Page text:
The information below comes from the statement of deficiencies compiled by health inspectors and provided to AHCJ by the Centers for Medicare and Medicaid Services. It does not include the steps the hospital plans to take to fix the problem, known as a plan of correction. For that information, you should contact the hospital, your state health department or CMS. Accessing the document may require you to file a Freedom of Information Request. Information on doing so is available here.


Based on record review, staff interviews and facility discharge planning policies and procedures, 1 of the 8 dismissed sampled patients (Patient 2) from a total of 10 sampled patients (Pt) failed to have a reassessment prior to discharge. The evening prior to discharge the patient had increased agitation requiring 3 prn (as needed) doses of Zyprexa (an antipsychotic medication given for behaviors) to control the patients behaviors.

Findings are:

Review of Patient 2's medical record revealed, Pt 2 was brought to the hospital on [DATE] at 1951 (7:51 PM) by the police due to harmful behaviors and agitation towards those around the patient at their home. Pt 2 was found to have vascular dementia (brain damage caused by multiple strokes making the person have memory loss) with behavioral disturbances. The psychiatrist evaluated the patient, and found that the patient would not benefit from psychothearapy due to the major neurocognitive disorder (vascular dementia) which is not a mental illness. The patient had been followed under a neurologist (a doctor that treats the brain and nervous system) at home, and the psychiatrist recommended consulting the pts neurologist for medication adjustments. The neurologist (Dr T) followed Pt 2 while hospitalized and ordered Seroquel (a medication used to treat mental/mood conditions) 50 mg (milligrams) at bedtime. While Pt 2 was hospitalized the patient required a 1:1 sitter (someone within arms reach at all times) initially then close observation (someone that can see the patient at all times). The patient had intermittent behaviors and agitation during the hospitalization . The patient was referred to several long term nursing home facilities while at the hospital which refused admission. A nursing home (NH W) agreed to come to the hospital on [DATE] to assess Pt 2 to verify that the facility could meet the patients needs. NH W agreed to admit the patient on 10/14/20.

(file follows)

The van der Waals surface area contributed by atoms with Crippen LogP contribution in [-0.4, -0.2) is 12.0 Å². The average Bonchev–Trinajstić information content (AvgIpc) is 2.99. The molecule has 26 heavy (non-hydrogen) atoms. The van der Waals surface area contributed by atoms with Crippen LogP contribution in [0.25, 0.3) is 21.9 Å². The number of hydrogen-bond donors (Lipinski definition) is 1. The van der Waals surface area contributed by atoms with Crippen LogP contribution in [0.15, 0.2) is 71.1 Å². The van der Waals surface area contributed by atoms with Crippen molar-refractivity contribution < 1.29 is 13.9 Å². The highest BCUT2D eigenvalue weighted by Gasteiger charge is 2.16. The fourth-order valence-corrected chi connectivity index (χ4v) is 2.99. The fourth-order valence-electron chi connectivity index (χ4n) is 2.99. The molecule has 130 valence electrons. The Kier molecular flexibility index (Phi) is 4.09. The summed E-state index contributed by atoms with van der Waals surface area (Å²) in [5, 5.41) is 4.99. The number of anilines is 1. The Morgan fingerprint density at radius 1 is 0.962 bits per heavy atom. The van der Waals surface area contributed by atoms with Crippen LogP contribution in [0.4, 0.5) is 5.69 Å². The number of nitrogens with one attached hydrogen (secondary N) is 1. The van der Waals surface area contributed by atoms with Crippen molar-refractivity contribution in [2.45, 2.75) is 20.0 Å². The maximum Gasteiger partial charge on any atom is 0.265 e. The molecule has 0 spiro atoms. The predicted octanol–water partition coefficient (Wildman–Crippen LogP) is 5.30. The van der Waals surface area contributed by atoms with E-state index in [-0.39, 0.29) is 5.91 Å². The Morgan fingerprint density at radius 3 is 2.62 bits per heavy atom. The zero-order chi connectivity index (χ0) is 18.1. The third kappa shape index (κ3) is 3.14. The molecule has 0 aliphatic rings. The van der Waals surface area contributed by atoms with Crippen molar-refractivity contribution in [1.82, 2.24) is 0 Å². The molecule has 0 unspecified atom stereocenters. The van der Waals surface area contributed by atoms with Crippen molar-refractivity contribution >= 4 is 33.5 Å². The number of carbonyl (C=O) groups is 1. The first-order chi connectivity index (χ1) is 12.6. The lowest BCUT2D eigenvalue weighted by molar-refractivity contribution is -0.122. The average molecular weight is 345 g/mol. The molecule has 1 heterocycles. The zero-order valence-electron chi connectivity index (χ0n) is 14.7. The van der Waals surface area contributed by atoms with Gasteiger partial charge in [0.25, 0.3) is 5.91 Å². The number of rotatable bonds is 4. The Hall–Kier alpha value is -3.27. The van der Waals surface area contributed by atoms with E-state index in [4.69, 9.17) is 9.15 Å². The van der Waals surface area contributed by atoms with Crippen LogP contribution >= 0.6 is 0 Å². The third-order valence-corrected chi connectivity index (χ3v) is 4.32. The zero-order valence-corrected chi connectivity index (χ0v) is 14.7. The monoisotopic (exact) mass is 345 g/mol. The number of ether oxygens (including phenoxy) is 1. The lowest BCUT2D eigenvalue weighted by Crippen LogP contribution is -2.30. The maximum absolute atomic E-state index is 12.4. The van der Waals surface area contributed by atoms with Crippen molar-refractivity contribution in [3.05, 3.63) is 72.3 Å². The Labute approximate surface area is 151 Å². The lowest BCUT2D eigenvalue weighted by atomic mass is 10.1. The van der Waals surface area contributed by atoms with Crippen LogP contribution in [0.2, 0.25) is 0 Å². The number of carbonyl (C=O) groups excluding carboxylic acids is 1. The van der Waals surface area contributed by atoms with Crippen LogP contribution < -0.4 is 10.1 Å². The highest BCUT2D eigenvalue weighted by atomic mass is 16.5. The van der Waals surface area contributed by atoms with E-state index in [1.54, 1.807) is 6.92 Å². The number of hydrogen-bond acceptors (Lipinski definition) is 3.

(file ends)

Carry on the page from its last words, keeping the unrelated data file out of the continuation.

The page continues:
The nurses notes revealed:
-On 10/13/20 at 3:33 PM, Pt 2 was "ambulating with staff in the hallways and became increasingly agitated and focused on leaving to "get to (a business the pt used to work for) to get to work." Pt was redirected into the pt room and pt continued to be agitated with wanting to leave. Continual redirection failed. Pt was given 5 mg of Zyprexa (antipsychotic mood altering medication) to calm pt."
-On 10/13/20 at 11:40 PM the RN (registered nurse) wrote, "RN starts shift at 1800 (6:00 PM) and pt is close obs (observation). From the beginning of my shift pt has been continuously getting up out of (gender) chair with refusal of a gait belt (a belt that helps steady the pt when walking). Pt became increasingly agitated and focused on 'getting to the 1st floor to work'. Pt was redirected into pt room but refused multiple times to stay in room. Pt walked the halls and then decided to go back into the room. Pt then become more agitated and started to yell at staff for not letting (gender) leave the floor. Security was called to calm down the pt. Pt was given 5 mg IM (intramuscular-in muscle) Zyprexa to calm pt and another 5 mg IM Zyprexa. Pt is now resting in bed."